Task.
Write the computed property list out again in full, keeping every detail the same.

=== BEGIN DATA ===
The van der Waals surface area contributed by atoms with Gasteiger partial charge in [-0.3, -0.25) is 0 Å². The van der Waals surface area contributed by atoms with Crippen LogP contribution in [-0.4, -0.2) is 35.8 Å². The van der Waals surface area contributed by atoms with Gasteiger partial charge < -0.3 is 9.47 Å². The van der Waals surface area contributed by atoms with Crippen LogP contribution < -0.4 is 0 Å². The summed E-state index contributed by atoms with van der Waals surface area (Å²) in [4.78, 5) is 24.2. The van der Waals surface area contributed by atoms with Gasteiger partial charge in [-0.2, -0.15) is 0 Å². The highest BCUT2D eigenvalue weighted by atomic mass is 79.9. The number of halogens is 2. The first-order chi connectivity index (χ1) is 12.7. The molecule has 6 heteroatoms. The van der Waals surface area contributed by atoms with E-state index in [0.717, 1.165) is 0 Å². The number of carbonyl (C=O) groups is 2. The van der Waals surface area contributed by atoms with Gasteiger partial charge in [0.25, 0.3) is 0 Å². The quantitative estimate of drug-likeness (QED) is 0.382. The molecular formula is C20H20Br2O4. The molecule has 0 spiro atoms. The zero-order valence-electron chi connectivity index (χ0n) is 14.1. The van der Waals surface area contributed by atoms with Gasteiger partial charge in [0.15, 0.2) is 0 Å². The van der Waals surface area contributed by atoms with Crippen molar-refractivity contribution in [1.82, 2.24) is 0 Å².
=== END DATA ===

The van der Waals surface area contributed by atoms with Gasteiger partial charge in [-0.3, -0.25) is 0 Å². The van der Waals surface area contributed by atoms with Crippen LogP contribution in [-0.4, -0.2) is 35.8 Å². The van der Waals surface area contributed by atoms with Gasteiger partial charge < -0.3 is 9.47 Å². The van der Waals surface area contributed by atoms with Crippen LogP contribution < -0.4 is 0 Å². The summed E-state index contributed by atoms with van der Waals surface area (Å²) in [4.78, 5) is 24.2. The van der Waals surface area contributed by atoms with Gasteiger partial charge in [-0.2, -0.15) is 0 Å². The highest BCUT2D eigenvalue weighted by atomic mass is 79.9. The number of halogens is 2. The first-order chi connectivity index (χ1) is 12.7. The molecule has 6 heteroatoms. The van der Waals surface area contributed by atoms with E-state index in [0.717, 1.165) is 0 Å². The number of carbonyl (C=O) groups is 2. The van der Waals surface area contributed by atoms with Gasteiger partial charge in [0.25, 0.3) is 0 Å². The quantitative estimate of drug-likeness (QED) is 0.382. The molecular formula is C20H20Br2O4. The molecule has 0 spiro atoms. The zero-order valence-electron chi connectivity index (χ0n) is 14.1. The van der Waals surface area contributed by atoms with Gasteiger partial charge in [0.15, 0.2) is 0 Å². The van der Waals surface area contributed by atoms with Crippen molar-refractivity contribution in [1.82, 2.24) is 0 Å².